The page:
Absolutely. Haley and Nik here at Skate America – Skate America. Jesus. Sheffield. Anyways, what’s it called…MK dance? Cup of China? whatever we’re at! But to be at a Grand Prix is big for them. They need to get in with the best of the world. In Canada, we have a thick middle field, and they’re amongst that field and they’re looking for ways to make a splash. So yesterday was quite disappointing for them. They didn’t want to be in that position. They’re looking to fight back today. But everything for them is there.
Same for Christina and Anthony – they had to do a lot last year. They’re redefining themselves, trying to push themselves to go in different directions. They’ve skated for a little bit longer, in terms of their age, but now they need to really challenge themselves to kind of break through. So it’s not easy when you get into this arena and the Grand Prix – everyone’s good. So we’ll be hoping to have a breakthrough performance today.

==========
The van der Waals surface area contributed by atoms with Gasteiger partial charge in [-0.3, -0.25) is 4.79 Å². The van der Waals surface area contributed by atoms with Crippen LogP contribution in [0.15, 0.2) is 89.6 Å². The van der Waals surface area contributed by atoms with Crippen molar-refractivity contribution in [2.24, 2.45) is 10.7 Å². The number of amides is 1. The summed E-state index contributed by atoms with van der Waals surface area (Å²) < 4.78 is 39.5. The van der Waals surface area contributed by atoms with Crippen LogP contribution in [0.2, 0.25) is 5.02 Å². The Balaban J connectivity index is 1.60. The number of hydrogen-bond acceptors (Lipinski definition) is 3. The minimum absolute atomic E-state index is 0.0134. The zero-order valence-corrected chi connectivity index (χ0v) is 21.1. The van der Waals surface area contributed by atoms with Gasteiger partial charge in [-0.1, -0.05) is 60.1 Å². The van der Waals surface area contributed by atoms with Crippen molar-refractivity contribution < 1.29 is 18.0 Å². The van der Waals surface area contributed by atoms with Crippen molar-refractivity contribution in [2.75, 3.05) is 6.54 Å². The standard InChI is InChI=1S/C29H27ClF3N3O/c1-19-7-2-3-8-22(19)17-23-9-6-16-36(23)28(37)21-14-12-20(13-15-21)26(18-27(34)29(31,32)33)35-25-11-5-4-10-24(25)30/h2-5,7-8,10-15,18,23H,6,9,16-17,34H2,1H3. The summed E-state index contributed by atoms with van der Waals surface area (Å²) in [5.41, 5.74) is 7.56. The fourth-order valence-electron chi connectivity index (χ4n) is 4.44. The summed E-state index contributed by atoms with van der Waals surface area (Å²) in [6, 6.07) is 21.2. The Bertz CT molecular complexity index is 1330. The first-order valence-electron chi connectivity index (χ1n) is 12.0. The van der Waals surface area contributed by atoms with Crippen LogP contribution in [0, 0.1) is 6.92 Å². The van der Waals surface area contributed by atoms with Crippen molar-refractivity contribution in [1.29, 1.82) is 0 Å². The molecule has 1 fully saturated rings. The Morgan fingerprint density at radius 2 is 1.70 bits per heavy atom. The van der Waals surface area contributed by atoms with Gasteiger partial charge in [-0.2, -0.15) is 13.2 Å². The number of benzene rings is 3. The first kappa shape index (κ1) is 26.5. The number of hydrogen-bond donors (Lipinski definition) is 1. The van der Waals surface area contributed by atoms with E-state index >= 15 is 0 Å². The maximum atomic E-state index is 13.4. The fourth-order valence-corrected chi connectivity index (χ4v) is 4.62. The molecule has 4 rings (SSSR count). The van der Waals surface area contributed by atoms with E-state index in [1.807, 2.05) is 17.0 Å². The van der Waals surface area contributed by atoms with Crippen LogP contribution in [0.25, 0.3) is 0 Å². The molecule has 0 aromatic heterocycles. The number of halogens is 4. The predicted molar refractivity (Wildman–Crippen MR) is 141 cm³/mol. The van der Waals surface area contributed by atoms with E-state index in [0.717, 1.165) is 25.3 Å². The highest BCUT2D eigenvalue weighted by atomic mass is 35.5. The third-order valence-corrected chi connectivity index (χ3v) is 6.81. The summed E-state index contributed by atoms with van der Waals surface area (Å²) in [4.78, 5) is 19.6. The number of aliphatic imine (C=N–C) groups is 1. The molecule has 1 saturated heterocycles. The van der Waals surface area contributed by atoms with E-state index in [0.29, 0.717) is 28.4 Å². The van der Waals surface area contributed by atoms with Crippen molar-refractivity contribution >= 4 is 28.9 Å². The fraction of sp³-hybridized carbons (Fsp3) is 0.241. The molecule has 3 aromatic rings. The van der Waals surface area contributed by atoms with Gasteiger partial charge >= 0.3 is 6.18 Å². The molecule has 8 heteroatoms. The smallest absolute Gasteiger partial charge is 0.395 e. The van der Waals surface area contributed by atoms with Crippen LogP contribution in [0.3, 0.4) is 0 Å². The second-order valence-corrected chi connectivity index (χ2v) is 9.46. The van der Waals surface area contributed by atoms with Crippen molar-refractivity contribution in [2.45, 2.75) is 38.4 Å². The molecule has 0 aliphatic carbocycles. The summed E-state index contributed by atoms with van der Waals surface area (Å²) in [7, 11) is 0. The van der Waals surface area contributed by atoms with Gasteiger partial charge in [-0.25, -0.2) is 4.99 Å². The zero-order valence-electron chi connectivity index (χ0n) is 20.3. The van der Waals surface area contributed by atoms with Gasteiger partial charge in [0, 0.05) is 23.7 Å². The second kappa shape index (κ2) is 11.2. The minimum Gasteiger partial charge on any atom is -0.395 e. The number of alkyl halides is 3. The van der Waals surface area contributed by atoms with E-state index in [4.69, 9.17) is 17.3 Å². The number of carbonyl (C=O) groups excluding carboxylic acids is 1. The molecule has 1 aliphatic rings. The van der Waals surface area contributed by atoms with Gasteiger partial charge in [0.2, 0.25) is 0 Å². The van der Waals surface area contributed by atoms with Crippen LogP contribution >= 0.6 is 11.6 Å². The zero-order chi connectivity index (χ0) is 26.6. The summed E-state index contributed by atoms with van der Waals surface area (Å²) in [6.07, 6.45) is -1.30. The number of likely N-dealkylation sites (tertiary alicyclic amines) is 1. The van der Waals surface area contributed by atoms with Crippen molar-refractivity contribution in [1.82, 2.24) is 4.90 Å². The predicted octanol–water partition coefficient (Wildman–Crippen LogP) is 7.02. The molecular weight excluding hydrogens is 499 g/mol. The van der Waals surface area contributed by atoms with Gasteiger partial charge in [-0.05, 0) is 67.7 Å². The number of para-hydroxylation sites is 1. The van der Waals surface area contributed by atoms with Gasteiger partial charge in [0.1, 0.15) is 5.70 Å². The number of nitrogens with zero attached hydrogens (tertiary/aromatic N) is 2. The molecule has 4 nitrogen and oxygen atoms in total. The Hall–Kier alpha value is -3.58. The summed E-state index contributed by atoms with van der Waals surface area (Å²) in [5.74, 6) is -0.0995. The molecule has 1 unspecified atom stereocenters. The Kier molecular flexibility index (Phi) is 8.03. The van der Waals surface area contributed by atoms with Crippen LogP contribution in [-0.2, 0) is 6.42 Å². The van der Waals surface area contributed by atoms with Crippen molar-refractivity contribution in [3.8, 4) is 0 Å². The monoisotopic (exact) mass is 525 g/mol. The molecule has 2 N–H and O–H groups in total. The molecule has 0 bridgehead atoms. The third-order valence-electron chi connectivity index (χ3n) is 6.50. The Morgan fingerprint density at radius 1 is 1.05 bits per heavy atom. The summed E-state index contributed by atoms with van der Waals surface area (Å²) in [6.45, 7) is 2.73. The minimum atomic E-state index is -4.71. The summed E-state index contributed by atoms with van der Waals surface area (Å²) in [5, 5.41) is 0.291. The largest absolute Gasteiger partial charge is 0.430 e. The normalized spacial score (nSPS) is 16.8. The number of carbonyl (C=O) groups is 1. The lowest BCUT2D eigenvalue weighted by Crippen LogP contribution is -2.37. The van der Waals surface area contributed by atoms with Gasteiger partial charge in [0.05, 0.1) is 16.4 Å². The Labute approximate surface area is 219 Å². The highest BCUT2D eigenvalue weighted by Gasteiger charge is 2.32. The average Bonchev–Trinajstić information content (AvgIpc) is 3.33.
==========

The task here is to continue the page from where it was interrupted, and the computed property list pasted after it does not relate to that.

And then Alyssa and Jake – we were very pleased to get the call from them. Alyssa’s from down the road for me – about an hour down the road, but down the road in southwestern Ontario. She was in our synchro program at the Ilderton Skating Club before she ended up at West skating with Jacob so we’re very happy to have her home. And I think they’re an interesting team. They’re gonna make quite the splash. We love how they’re, again, they come in, and they buy in a bit more to our style. And they bring their best every day, It’s just kind of what we demand of our athletes. And they’ve been great. And it’s been tough. They came halfway through the summer, because of schooling stuff. At the beginning of summer really, but for us, that’s halfway through the summer. And they had a couple of performances early on that we didn’t think would be possible to be honest, because everything was so new and so fresh. And we’re like ‘Okay, let’s just see how it works out‘. And it worked out really well in the first couple events. And now we’re at a point where we’re trying to get them to look more mature, get them to really take a step because they give us these little really refined glimpses of maturity and speed and power. We want them to bring that to every performance. We did an event a couple weeks ago, where we were very happy with how they were performing in practice, in the lead up, and the whole goal was to try and make them be quite aggressive. So they did that until the performance. The performance they still kind of shied away to try and be clean. Of course, which isn’t the goal but really hard for an athlete to try and get away from so they have some growing to do but we’re very excited about them.